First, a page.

Strangely for me, I find that actual process of creative writing has made me feel more real, giving me an identity that I've shunned for years...for all sorts of negative reasons.
The whole area of self-confidence and bravery is one that intrigues me, for I've known several people who succeeded in doing something against formidable odds—even be awarded for it. There was a WW2 soldier, who drank in my local pub, who'd been decorated for bravery with a Military Medal. He'd stormed a German machine gun post, who'd pinned down his patrol, lobbing mortar rounds at them. His best friend had been killed, and after several hours of crawling around in the mud he'd had enough. He charged the enemy, killing four Nazis with a grenade and his machine gun. He admitted to me, that he didn't know what he was doing and felt terrified the whole time. He didn't consider himself brave, he was just pissed-off with the situation and didn't much care what happened to him anymore, so said "Fuck it!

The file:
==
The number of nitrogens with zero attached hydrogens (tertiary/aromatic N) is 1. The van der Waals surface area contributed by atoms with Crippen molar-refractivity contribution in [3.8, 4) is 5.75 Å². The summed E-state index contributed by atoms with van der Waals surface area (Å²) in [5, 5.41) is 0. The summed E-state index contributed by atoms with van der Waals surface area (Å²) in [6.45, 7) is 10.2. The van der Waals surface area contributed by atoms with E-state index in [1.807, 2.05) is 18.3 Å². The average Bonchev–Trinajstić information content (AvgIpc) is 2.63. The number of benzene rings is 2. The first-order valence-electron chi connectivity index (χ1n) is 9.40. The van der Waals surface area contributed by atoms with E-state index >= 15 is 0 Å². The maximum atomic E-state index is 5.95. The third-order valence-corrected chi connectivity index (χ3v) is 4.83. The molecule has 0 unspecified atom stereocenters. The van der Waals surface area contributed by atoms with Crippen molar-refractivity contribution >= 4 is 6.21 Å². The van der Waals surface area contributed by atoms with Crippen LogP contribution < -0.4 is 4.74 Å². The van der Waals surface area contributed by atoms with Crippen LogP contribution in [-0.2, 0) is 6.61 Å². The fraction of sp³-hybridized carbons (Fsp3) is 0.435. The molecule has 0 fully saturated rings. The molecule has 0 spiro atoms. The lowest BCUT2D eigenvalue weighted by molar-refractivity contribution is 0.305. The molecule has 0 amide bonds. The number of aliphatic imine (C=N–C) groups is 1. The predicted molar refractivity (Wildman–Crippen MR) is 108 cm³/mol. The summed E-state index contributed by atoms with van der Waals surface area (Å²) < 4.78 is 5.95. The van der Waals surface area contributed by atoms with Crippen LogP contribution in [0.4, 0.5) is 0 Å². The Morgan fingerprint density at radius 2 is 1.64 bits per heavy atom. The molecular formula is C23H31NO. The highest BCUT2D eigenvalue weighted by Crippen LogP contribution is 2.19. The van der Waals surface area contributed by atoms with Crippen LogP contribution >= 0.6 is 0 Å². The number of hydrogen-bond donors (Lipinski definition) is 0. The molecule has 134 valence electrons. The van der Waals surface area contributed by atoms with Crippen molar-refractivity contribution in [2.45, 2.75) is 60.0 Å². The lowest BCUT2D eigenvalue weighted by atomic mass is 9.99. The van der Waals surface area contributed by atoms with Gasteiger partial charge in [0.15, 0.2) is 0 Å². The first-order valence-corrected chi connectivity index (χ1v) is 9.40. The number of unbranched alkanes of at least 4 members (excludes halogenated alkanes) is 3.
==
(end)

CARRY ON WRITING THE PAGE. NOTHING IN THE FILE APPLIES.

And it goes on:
" and steamed in heedless of the consequences.
I think that self-confidence comes from not being afraid of making a fool of yourself.
What really bothers me about the impostor part of being a writer, is contemplating how I'm going to sell myself as an author and my crime novels as thrilling reads. That's going to require me to create an all-singing, all-dancing media creature who's not really like me. I'll be faking
that bit. I know that it needs to be done, for after all, no one these days judges any creative work solely on its own worth—the Internet is a snooper's charter—everyone wants to know about your life history, influences, where you live and who is your partner.
It's made me appreciate the world-weary expressions on the faces of authors, actors and musicians, as they're interviewed for the umpteenth time about their latest release. How often can you say how wonderful your new book is, how delighted you are with it, and still look and sound sincere, when you'd rather be back at your keyboard creating a new story? The public face of being what is essentially a sales person is one that's bothered artists for centuries, so I'll be kicking my reclusive self up the arse this autumn, to enter the turmoil that is tweeting, blogging and posting on social media.